Mile High Murder, No. 49: More about John Singleton, victim in the Club Posh shooting

Some murders get more attention than others, in part because they better fit narratives that make them seem simultaneously out of the ordinary and dramatic in a familiar way. Such is the case with the tragic death of Andrew Gelston Graham, whose body was found on the front lawn of a home in an affluent Centennial neighborhood; the Arapahoe County coroner reports that Graham died of a single gunshot wound, presumably fired by someone he encountered while walking home from a light-rail station.

Other slayings tend to get lost in the media shuffle, in part because the incidents, and the parties involved, are less straight-forward. Maria Singleton-McGaughy doesn't want that to happen with the post-Halloween Club Posh shooting that ultimately claimed the life of 29-year-old John Singleton, her husband. "We're just looking for justice, and to find out what's going on -- what happened," Singleton-McGaughy says.

Singleton dated Maria for ten years before marrying her in June -- but that doesn't mean their love match was smooth. They separated about a month before his death, and as a result, she didn't learn that he'd been involved in the Club Posh shooting immediately after it happened. "Maybe it was because of the fact that we were in the midst of an argument, or maybe the family got to them first," she says, "but I didn't know what happened until two days later. Nobody contacted me until last Tuesday." This radio silence was especially frustrating to her because she'd caught reports about the Club Posh incident: "I saw it on the news and I didn't even know it was him."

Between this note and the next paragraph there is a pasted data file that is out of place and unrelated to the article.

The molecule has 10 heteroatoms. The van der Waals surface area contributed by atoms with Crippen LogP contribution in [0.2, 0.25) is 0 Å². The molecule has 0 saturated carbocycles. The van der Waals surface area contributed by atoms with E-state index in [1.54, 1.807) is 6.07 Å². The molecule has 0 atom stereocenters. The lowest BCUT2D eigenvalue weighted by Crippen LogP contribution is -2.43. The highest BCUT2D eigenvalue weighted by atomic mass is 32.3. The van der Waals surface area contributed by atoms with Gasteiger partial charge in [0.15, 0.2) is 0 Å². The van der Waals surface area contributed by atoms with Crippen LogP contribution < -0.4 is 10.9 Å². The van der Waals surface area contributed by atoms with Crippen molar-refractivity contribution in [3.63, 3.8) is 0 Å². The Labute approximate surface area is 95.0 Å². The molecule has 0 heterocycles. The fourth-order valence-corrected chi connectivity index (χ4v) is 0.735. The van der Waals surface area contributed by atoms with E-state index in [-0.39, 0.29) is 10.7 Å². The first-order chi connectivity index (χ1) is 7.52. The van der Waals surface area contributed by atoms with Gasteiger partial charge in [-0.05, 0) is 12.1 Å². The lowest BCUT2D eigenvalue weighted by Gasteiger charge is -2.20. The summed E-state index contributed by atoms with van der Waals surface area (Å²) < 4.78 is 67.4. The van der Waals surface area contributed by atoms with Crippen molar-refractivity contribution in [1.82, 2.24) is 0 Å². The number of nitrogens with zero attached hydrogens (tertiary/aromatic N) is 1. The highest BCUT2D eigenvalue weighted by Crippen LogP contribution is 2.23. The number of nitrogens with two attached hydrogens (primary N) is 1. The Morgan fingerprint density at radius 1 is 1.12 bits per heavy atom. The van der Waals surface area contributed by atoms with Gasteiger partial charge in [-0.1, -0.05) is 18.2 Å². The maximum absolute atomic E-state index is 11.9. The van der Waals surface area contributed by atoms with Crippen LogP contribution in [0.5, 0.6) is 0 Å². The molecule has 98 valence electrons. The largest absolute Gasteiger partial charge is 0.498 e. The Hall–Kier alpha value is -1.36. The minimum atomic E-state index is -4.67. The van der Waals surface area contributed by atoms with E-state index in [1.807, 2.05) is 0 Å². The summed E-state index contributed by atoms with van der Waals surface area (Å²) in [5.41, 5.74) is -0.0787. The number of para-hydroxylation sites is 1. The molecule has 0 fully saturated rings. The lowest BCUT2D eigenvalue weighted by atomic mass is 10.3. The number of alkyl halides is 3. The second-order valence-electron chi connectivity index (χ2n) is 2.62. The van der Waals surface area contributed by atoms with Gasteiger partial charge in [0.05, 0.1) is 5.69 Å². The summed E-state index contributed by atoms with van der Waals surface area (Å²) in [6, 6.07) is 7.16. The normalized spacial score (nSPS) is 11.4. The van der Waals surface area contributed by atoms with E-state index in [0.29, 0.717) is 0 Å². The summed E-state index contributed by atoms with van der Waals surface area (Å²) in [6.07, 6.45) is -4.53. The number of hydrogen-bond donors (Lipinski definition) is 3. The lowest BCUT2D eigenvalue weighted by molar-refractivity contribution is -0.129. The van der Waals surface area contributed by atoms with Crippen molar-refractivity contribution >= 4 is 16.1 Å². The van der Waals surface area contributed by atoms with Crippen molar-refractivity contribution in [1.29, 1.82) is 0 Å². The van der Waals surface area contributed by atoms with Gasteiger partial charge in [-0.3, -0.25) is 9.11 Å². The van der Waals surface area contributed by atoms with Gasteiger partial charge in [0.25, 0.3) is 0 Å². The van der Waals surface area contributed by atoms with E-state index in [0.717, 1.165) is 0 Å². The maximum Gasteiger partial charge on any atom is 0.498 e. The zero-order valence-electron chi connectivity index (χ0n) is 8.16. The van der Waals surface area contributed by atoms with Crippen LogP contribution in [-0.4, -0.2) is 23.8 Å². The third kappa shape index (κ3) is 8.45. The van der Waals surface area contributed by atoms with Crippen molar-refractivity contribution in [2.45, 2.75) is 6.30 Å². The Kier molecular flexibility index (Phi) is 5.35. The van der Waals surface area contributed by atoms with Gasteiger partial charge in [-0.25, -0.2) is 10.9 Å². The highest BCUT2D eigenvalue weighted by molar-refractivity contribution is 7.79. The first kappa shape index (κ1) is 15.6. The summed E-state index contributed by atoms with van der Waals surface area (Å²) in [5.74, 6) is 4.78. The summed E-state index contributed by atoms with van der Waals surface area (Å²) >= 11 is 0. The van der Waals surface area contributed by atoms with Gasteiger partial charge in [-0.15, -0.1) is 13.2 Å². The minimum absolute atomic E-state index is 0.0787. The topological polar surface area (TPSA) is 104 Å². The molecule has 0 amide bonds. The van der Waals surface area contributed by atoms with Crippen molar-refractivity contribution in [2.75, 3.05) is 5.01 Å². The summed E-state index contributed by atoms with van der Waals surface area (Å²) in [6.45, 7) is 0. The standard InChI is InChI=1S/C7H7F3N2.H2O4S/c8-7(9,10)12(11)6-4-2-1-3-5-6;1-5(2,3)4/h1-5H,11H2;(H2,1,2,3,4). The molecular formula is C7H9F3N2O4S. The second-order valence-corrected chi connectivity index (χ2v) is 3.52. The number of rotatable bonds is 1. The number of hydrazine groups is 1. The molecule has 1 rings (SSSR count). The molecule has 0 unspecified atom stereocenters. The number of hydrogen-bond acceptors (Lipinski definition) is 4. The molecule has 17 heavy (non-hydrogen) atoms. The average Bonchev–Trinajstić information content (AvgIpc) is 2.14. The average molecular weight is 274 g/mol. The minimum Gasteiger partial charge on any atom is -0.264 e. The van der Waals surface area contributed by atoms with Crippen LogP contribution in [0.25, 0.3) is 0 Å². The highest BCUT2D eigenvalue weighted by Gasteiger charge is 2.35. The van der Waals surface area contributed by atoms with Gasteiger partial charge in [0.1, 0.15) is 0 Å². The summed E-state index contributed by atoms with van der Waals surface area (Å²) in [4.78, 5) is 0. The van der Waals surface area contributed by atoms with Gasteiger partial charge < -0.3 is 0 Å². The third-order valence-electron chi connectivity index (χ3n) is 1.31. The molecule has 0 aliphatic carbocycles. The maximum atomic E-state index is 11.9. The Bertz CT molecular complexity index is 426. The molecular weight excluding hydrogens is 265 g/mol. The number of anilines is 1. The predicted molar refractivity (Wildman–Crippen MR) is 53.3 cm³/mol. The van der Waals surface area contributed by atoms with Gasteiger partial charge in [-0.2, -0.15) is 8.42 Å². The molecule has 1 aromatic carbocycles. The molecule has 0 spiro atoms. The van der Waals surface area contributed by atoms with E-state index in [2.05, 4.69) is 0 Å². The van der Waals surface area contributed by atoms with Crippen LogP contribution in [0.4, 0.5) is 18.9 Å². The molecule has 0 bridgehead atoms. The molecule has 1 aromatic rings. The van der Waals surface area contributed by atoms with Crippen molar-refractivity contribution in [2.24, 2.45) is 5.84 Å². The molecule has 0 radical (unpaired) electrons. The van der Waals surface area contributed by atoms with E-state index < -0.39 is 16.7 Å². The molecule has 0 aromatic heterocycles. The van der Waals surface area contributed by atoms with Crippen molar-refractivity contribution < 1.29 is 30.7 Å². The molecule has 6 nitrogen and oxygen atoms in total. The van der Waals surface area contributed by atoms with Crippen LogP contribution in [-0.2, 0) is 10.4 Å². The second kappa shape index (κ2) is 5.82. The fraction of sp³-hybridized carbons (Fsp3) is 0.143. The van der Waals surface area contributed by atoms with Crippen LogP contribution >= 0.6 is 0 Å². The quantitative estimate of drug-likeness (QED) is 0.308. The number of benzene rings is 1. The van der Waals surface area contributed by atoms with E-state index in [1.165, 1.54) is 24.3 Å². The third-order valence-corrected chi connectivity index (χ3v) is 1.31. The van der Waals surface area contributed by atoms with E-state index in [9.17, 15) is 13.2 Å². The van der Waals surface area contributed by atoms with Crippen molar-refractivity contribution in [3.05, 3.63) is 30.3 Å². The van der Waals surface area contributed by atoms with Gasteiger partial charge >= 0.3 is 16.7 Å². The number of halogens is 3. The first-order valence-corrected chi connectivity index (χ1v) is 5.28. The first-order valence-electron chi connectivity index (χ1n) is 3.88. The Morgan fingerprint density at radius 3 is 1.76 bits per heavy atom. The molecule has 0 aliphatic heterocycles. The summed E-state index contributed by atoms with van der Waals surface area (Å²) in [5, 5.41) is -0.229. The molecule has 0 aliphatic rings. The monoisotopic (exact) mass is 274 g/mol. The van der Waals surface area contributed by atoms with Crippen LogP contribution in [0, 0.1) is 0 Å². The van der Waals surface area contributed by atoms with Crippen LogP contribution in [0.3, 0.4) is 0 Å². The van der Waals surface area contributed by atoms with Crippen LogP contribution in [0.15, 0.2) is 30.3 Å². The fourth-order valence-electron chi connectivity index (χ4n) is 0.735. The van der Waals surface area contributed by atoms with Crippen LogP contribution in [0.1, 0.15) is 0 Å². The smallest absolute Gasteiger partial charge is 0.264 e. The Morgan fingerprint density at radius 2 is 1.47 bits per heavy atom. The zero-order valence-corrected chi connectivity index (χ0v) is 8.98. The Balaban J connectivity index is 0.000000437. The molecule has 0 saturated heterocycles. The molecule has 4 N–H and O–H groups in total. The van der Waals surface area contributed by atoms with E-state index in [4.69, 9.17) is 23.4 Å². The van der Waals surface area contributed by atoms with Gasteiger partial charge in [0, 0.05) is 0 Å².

When asked to describe Singleton, she notes that he worked as an electrician, and while he got into some trouble in his younger years ("Nothing too extensive, nothing too bad," she insists), "he was honestly working on changing his life around, leaving all that negativity stuff behind. He had found God, and thank goodness he did, because that's where he's at now." He made his living as an electrician "and took care of his home, took care of his family. He was very dependable -- an uplifting spirit, kind. He was my protector, my soul mate."

Despite the separation, Singleton-McGaughy says she'd spoken to Singleton in the days before Halloween and expected they'd reunite for the holidays. Now that won't happen, and she's having difficulty getting answers about the investigation into his murder from the Denver Police Department. "They've been very limited with me," she says. "I have no idea what's really going on."

Let's hope something is -- for everyone's sake.

We use cookies to collect and analyze information on site performance and usage, and to enhance and customize content and advertisements. By clicking 'X' or continuing to use the site, you agree to allow cookies to be placed. To find out more, visit our cookies policy and our privacy policy.


Join the Westword community and help support independent local journalism in Denver.


Join the Westword community and help support independent local journalism in Denver.